The decision by Colombia’s Constitutional Court to partially decriminalise abortion is a victory for women and human rights. Our TLI Clinic is proud to have played a part as amicus curiae in this historic step in Latin America.Professor Octávio Ferraz
06 May 2022
TLI Clinic submission plays part in historic abortion decision in Colombia
The very-first project from the Transnational Legal Clinic has helped bring about a judgment in Colombia with far-reaching consequences for women’s rights across Latin America.
A submission based on research by 19 postgraduate students from The Dickson Poon School of Law, supervised by Professor Octávio Ferraz, co-Director of the Transnational Legal Institute (TLI), has helped bring about a significant change in the law on abortion in Colombia.
On 21 February, Colombia’s Constitutional Court ruled that abortion was legal up to 24 weeks, concluding a two-year legal battle, and a longer campaign to roll back the country’s restrictive laws on abortion.
In October 2020, Professor Ferraz was approached by Causa Justa, a coalition of Colombian NGOs, activists, health care providers and academic experts. Professor Ferraz was asked to author expert legal advice, to be placed before the Colombian Constitutional Court in a case brought by fourteen Colombian women with the support of Causa Justa. The case was seeking to decriminalise abortion on the basis that the current law violates fundamental rights and freedoms.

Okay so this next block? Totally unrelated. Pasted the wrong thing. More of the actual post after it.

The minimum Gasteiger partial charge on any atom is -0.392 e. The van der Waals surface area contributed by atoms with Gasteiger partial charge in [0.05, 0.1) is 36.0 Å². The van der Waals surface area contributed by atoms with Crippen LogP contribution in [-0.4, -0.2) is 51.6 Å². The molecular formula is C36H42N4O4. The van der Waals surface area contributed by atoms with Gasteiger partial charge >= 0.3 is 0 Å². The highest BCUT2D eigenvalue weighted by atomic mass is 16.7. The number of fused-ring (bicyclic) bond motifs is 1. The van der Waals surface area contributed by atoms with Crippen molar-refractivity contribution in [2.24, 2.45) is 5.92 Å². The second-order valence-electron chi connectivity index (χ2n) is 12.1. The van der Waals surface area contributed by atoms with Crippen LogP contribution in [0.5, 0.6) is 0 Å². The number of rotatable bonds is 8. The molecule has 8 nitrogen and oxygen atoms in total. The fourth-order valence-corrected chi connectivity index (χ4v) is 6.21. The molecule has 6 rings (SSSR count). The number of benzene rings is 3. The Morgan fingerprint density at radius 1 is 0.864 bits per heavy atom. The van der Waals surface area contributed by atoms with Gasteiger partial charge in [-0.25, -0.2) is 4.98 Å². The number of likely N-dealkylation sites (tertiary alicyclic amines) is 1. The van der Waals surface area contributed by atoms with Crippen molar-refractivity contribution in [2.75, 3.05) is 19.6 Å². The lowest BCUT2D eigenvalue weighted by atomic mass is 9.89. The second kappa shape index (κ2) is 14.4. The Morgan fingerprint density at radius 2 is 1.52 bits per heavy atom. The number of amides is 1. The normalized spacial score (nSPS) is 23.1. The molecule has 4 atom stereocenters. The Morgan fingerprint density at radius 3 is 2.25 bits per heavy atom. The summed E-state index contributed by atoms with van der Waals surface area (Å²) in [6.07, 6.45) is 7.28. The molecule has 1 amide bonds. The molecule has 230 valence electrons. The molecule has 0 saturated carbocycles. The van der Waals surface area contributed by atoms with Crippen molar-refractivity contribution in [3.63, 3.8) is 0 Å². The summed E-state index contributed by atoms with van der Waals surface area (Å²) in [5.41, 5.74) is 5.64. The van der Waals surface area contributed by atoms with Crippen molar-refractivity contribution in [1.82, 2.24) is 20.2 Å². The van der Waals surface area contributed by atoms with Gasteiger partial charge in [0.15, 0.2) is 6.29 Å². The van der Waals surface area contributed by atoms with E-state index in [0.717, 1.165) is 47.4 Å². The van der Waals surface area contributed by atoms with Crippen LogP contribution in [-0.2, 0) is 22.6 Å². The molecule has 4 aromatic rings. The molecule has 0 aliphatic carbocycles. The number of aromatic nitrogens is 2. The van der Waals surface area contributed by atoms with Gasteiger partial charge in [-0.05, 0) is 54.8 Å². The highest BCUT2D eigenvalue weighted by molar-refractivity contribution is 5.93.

Professor Ferraz worked with postgraduate students to research comparative national law and relevant international law and produce a 38-page amicus curiae, or ‘friend of the court’ submission (Spanish submission; English translation). Their submission, which runs to over 13,000 words, was accepted by the Court and subsequently mentioned in an article on the case in the main Colombian daily newspaper, El Tiempo.
Following the Court’s judgment, Professor Ferraz and the then-students received a personal ‘Thank you’ from Causa Justa, noting that, “Your support and work were fundamental to reach this historic achievement for women and girls in Colombia.” The letter describes the change in abortion laws as an “achievement of all the people… who showed the Constitutional Court the urgency of taking a decision soon and favourable to women's rights.”
Prior to this judgment, abortion was limited to cases where the pregnant woman’s life was at risk, where the pregnancy was the result of rape or incest, and when the fetus had significant health issues. The penalty in any other circumstances was imprisonment.
Professor Ferraz said: “I was really proud of the hard work that the students put in and the final result. We had to literally work nights and weekends to get it ready by the deadline. This included translating the submission into Spanish - work done by two of our students, from Spain and Mexico.”
The debate in Colombia reflects wider campaigns for abortion rights across Latin America. In the past year, Argentina, Ecuador and Mexico have all extended abortion rights. Abortion is already legal in Uruguay, Guyana, Cuba, Mexico City and the Mexican State of Oaxaca.
This was the first project undertaken by the Transnational Legal Clinic. At the time of the submission the 19 student volunteers were all studying Human Rights Law, Transnational and International Perspectives, a module co-taught by Professor Ferraz and Professor Eva Pils.
The students who participated in this project were: Lina Santiago Bahia, Adiba Firmansyah, Tara Fiechter, Lucilla Gazziano, Carla Hibbert, Kamile Jankauskyte, Laura Munoz Ledesma, Asher Lesin-Davis, Charlotte Liem, Edith Lipton, Joelle Loetscher, Prasanna Venkatesan Malavika, Diego Abreu Moreno, Elisabetta Moretti, Carlotta Rondoni, Aysha Saleh, Sylvie Schleussner, Grazia Eleonora Vita, and Selena Vitti.